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NORTHERN DISTRICT OF CALIFORNIA ADOPTS
EXPEDITED TRIAL PROCEDURE

– By Sharon L. Hightower

Following the initiation of the Expedited Jury Trial option in the State Courts of California in January of 2011, the Northern District of California has now instituted an Expedited Trial Procedure through General Order No. 64 signed by Chief Judge James Ware. The Order and Procedure became effective on July 1, 2011.

The goal of the program is to have a case tried within six months of an agreement by the parties to proceed with an expedited trial. The District Court procedure does differ somewhat from the State Court program in that there are limitations on discovery, experts, the presentation of and length of pre-trial motions, and the conduct of jury selection. The Court has developed specific forms for the process including the Agreement for the Expedited Trial and Request for Approval, and the content of the Joint Expedited Case Management Statement.

The biggest difference between the District Court program and the State program is found in the limitations imposed on the parties. While the State procedures do not contain any limitations for written discovery or depositions, discovery in the District Court program is limited to ten interrogatories, requests for production, and requests for admissions by each side. The parties are limited to fifteen hours of deposition time and the use of only one expert absent the agreement of the parties or through leave of court. The court must grant leave to file any pre-trial motions and the papers cannot exceed three pages. The judge asks all of the questions during jury selection and sets time limits for opening statements and closing arguments.

The programs are similar in that both are consensual and binding and the grounds for new trials and appeals are limited. Both programs allow a case to be tried to a judge or jury, that participation must be approved by the court, that the agreement is not to be revealed to the jury, that the jury will consist of six jurors or less and that each side is allowed three hours for the presentation of their case, including cross- examination. Post-trial motions in each venue are limited to recovery of costs and attorney's fees.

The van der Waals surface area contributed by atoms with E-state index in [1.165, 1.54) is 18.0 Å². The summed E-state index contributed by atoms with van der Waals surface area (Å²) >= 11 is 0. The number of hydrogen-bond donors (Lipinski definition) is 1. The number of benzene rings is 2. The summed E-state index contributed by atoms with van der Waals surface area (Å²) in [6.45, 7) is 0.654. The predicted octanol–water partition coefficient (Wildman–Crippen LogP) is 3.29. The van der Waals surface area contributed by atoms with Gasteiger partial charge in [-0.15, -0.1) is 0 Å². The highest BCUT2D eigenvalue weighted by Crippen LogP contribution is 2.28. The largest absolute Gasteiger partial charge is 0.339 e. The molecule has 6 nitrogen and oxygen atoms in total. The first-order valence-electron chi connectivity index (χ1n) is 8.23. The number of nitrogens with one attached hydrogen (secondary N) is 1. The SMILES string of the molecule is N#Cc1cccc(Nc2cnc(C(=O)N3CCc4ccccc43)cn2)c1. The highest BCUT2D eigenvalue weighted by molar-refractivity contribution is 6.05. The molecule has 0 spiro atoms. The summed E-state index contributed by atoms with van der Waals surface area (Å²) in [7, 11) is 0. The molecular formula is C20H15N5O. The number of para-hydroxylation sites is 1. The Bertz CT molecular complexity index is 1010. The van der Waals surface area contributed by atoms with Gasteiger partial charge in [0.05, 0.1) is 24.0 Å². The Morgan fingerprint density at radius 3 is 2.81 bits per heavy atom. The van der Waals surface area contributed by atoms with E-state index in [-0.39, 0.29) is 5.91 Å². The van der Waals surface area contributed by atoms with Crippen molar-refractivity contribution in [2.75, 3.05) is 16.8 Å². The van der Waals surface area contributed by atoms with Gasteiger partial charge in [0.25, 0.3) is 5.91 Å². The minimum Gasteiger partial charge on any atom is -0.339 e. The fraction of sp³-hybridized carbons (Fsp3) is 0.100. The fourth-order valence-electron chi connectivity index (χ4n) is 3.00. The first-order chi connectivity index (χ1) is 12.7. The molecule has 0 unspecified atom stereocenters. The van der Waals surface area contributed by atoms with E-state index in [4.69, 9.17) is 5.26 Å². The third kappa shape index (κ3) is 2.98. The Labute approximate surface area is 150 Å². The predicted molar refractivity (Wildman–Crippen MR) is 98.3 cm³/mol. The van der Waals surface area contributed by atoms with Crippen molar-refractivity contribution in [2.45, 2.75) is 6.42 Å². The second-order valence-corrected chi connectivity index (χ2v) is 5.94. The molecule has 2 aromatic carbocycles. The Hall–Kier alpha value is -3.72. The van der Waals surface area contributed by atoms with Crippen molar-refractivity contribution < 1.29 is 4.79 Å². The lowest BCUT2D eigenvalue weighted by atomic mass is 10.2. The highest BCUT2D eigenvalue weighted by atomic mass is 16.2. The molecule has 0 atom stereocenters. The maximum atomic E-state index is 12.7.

Termed by some as a "rocket docket," this is yet another effort by our courts to streamline the process of litigation by providing the expedited option with the attendant savings in costs and risks.

Questions will certainly arise at as to what type of case would be appropriate for the District Court Expedited Trial Procedure just as it has with the State process. It is contemplated that cases with a value of less than six figures, cases with singular issues of liability or damages, or issues regarding special questions (i.e., the validity of a clause in a contract or the force and effect of a provision in an agreement) are ideal for the process. The bottom line is that there are a number of cases in which proceeding through the Expedited Trial Procedure will result in benefits to the parties and insurance carriers alike.

More information about the program is available at the Court's website, www.cand.uscourts.gov.